first majestic silver

The Trouble with Paper Money

November 8, 2005

IS their a problem with the dollar ? After falling to $1.30 against the euro representing a decline of 20% since the beginning of 2003. In trade-weighted terms, the dollar fell less over the same period (15%), but mainly because Asian central banks have been intervening heavily to stem their currencies' rise against it. However lately it has been showing a great deal of strength. It is being argued that America needs a weaker dollar to correct its $800Billion trade deficit. But given the dollar's role as a reserve currency and given the fact that even during it's period of extreme weakness the trade deficits continued to expand rapidly.

Money in its present form is a relatively new invention. For most of human history money meant either gold or silver, either directly, or indirectly by means of the "gold standard" which meant, at least in theory, that all paper money was backed by gold. Enthusiasm for the gold standard evaporated in the 1930s, when it was falsely blamed for making dreadful conditions worse.

A simulated Gold standard was later adopted in a watered-down version after the second world war, when only the dollar was backed by gold. This arrangement made some sense, since America held three-quarters of the world's gold stock. But it came to an end in 1971, when the accumulated pressures of socialist government policy in America caused the country's manufacturers to become uncompetitive, the dollar was crashing and many in Europe began to refuse to accept it and their central banks, especially France's, began cashing in Dollars for Gold and forced the country off the gold standard. Since then the world has relied on "fiat money", so-called because it is created by government fiat and is backed only by the promises of central bankers to protect the value of their currencies. It is the value of those promises that some are now questioning.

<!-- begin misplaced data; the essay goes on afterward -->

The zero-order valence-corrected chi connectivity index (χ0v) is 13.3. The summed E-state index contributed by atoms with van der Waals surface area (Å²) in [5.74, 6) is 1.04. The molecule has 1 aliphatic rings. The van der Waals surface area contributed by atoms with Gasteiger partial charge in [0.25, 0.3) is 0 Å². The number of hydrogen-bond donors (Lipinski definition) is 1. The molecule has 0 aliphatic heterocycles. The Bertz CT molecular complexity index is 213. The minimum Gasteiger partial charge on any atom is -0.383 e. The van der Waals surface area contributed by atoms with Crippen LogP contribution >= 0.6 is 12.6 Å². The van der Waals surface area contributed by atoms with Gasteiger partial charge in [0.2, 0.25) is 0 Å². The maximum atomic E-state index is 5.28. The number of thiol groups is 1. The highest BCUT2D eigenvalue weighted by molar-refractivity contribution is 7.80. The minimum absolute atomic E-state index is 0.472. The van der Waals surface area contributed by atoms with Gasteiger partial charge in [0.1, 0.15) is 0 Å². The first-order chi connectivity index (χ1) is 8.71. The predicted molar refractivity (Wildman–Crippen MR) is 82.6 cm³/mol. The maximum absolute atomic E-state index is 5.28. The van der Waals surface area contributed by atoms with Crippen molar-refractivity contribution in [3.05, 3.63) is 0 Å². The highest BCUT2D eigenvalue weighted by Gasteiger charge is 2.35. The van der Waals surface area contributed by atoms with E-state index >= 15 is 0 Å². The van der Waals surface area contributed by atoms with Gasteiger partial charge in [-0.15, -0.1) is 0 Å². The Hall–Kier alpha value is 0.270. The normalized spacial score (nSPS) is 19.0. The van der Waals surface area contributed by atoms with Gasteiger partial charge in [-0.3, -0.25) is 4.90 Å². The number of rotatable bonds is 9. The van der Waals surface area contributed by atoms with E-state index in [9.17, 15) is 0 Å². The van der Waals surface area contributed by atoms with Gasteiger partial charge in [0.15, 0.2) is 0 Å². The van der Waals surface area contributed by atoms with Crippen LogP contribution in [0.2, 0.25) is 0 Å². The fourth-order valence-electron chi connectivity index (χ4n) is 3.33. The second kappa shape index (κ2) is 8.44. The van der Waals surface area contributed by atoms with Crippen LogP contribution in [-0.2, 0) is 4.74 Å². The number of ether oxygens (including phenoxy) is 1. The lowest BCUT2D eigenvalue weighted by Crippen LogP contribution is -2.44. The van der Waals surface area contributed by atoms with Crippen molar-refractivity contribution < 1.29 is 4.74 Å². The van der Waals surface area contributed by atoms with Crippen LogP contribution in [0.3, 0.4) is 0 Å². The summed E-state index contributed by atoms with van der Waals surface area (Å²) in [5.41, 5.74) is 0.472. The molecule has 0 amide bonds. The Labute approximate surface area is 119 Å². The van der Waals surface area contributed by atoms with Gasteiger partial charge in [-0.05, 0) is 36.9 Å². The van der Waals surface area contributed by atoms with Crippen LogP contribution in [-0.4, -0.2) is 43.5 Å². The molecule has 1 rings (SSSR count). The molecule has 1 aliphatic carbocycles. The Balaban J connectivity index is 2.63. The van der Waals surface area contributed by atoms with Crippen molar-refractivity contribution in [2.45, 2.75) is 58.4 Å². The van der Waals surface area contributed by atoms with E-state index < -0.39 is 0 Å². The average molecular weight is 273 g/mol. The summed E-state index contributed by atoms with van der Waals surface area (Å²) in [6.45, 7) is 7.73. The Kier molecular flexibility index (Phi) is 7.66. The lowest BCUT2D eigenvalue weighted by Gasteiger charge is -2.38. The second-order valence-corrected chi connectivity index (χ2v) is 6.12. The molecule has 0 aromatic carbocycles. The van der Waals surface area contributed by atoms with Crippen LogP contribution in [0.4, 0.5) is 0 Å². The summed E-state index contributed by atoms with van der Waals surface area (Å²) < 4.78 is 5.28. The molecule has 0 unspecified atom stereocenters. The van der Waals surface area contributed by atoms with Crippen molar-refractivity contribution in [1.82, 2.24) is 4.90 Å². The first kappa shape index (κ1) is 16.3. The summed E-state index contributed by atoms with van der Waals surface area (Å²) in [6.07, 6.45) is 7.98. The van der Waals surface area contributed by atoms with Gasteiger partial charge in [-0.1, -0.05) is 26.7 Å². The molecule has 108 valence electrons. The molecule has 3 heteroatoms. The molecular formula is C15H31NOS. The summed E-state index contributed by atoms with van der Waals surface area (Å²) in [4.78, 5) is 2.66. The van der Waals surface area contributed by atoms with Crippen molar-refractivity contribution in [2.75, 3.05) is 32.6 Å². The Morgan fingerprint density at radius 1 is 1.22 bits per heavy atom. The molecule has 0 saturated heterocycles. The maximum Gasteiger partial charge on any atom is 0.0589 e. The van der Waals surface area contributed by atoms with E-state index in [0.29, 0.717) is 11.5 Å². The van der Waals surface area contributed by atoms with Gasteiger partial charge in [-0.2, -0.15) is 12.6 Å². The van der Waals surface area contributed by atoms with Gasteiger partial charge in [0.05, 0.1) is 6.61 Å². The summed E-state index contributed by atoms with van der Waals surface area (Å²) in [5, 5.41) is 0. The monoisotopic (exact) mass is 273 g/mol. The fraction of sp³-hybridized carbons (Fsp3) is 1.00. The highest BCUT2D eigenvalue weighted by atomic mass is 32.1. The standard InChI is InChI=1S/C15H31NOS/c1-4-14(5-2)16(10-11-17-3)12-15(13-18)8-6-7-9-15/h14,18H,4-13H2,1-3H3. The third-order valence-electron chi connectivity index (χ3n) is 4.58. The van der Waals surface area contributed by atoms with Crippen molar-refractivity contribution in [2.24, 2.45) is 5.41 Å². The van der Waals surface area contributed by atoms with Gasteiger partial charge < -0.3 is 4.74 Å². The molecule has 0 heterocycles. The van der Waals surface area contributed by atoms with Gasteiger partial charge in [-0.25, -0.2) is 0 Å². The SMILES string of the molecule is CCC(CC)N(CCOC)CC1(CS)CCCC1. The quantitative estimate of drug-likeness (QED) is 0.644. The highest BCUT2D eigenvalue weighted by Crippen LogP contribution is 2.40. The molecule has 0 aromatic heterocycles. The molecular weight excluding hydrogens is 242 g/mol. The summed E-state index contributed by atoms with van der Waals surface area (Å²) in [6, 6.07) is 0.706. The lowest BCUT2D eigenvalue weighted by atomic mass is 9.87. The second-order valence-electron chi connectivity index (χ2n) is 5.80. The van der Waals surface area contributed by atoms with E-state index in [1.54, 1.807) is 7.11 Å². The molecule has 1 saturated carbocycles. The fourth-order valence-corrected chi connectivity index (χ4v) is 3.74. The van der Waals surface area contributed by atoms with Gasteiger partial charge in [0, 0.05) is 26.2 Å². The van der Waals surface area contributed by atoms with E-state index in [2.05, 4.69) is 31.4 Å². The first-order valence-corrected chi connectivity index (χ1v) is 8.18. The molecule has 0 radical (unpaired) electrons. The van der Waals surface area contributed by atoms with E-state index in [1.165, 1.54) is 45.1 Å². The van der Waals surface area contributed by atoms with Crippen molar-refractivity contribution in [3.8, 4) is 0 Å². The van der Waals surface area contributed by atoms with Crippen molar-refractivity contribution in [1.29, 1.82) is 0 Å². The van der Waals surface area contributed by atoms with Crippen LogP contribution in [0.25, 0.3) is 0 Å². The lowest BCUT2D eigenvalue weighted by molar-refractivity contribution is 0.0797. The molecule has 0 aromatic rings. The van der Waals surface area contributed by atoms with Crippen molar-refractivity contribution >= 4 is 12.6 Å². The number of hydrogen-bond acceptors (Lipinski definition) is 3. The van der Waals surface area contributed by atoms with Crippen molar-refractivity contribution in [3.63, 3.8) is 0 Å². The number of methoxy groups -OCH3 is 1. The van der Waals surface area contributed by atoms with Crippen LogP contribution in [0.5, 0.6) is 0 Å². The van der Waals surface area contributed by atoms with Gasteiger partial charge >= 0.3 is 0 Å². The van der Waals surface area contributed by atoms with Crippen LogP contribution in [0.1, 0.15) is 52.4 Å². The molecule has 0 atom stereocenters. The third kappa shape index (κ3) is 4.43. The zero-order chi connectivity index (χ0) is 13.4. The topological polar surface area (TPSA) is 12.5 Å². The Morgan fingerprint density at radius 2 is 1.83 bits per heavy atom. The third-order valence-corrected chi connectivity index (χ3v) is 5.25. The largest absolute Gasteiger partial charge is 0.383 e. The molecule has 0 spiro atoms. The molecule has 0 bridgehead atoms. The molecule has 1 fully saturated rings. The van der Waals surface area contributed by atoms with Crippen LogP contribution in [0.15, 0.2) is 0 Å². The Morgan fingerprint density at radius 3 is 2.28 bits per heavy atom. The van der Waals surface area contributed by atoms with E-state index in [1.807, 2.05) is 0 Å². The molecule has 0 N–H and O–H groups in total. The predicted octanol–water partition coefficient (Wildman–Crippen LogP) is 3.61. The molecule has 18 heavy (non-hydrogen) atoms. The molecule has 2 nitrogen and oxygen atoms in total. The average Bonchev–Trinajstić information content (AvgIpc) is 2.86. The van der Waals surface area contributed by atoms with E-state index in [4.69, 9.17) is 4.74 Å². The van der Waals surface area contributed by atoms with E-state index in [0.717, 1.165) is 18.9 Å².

Promises, promises

Certainly, all those promises of various countries have been suspect in recent years. In the early years of fiat money, inflation took off, especially in America, in part because of the two oil shocks of the 1970s. This debased the value of the dollar, and the price of gold climbed from $35 an ounce to $850.

It was only in late 1979, in his famous "Saturday night special", that Paul Volcker, then chairman of the Federal Reserve, raised interest rates sharply to clamp down on inflation and strengthen the Dollar. The gold price subsequently fell sharply and in its place came a bull market in government bonds that has, with a few sharp interruptions, continued to this day. Although central banks around the world still hold about 30,000 tones of gold in their reserves, many have been offloading their stocks of gold over the years. They can earn only a nugatory rate of interest on these stocks (by lending them out) compared with what they can earn on government bonds. For most people, gold has been relegated to the status, in the words of Keynes, of a "barbarous relic"; its price rising only feebly when investors have fretted about inflation.